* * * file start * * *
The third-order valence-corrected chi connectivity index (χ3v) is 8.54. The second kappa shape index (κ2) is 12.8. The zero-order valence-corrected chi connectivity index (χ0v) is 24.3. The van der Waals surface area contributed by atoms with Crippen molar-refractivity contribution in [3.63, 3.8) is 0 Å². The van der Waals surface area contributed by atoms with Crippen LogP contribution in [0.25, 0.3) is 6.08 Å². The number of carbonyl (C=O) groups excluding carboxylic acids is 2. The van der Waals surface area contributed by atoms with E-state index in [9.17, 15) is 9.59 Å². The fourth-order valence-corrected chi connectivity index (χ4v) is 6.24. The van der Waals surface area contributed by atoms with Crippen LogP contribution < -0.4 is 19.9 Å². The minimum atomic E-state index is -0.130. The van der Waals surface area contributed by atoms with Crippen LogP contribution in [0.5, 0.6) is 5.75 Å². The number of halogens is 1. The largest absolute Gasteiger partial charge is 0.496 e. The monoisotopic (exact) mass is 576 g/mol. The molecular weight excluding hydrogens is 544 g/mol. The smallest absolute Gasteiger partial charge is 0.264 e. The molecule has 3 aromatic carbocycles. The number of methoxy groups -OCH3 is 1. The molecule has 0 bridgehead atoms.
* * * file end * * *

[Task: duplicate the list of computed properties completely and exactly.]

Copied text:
The third-order valence-corrected chi connectivity index (χ3v) is 8.54. The second kappa shape index (κ2) is 12.8. The zero-order valence-corrected chi connectivity index (χ0v) is 24.3. The van der Waals surface area contributed by atoms with Crippen molar-refractivity contribution in [3.63, 3.8) is 0 Å². The van der Waals surface area contributed by atoms with Crippen LogP contribution in [0.25, 0.3) is 6.08 Å². The number of carbonyl (C=O) groups excluding carboxylic acids is 2. The van der Waals surface area contributed by atoms with E-state index in [9.17, 15) is 9.59 Å². The fourth-order valence-corrected chi connectivity index (χ4v) is 6.24. The van der Waals surface area contributed by atoms with Crippen LogP contribution < -0.4 is 19.9 Å². The minimum atomic E-state index is -0.130. The van der Waals surface area contributed by atoms with Crippen LogP contribution in [0.5, 0.6) is 5.75 Å². The number of halogens is 1. The largest absolute Gasteiger partial charge is 0.496 e. The monoisotopic (exact) mass is 576 g/mol. The molecular weight excluding hydrogens is 544 g/mol. The smallest absolute Gasteiger partial charge is 0.264 e. The molecule has 3 aromatic carbocycles. The number of methoxy groups -OCH3 is 1. The molecule has 0 bridgehead atoms.